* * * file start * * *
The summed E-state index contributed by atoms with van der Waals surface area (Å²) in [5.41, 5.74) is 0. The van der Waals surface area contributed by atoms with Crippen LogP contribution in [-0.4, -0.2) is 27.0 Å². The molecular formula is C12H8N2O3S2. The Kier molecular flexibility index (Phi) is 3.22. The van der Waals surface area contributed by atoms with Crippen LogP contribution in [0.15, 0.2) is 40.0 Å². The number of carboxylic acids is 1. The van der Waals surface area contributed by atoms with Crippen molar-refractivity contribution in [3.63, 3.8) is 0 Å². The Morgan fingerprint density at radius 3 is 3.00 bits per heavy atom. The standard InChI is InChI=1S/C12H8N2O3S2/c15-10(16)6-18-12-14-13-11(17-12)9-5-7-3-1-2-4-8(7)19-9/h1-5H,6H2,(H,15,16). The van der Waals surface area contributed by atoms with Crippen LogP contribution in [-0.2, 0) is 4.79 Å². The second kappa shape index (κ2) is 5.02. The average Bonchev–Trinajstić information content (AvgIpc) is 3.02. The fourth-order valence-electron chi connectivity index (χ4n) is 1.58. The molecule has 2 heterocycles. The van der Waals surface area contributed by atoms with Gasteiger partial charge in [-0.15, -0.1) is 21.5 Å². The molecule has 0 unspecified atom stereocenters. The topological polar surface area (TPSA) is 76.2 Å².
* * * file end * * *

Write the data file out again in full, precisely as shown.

The summed E-state index contributed by atoms with van der Waals surface area (Å²) in [5.41, 5.74) is 0. The van der Waals surface area contributed by atoms with Crippen LogP contribution in [-0.4, -0.2) is 27.0 Å². The molecular formula is C12H8N2O3S2. The Kier molecular flexibility index (Phi) is 3.22. The van der Waals surface area contributed by atoms with Crippen LogP contribution in [0.15, 0.2) is 40.0 Å². The number of carboxylic acids is 1. The van der Waals surface area contributed by atoms with Crippen molar-refractivity contribution in [3.63, 3.8) is 0 Å². The Morgan fingerprint density at radius 3 is 3.00 bits per heavy atom. The standard InChI is InChI=1S/C12H8N2O3S2/c15-10(16)6-18-12-14-13-11(17-12)9-5-7-3-1-2-4-8(7)19-9/h1-5H,6H2,(H,15,16). The van der Waals surface area contributed by atoms with Crippen LogP contribution in [-0.2, 0) is 4.79 Å². The second kappa shape index (κ2) is 5.02. The average Bonchev–Trinajstić information content (AvgIpc) is 3.02. The fourth-order valence-electron chi connectivity index (χ4n) is 1.58. The molecule has 2 heterocycles. The van der Waals surface area contributed by atoms with Gasteiger partial charge in [-0.15, -0.1) is 21.5 Å². The molecule has 0 unspecified atom stereocenters. The topological polar surface area (TPSA) is 76.2 Å².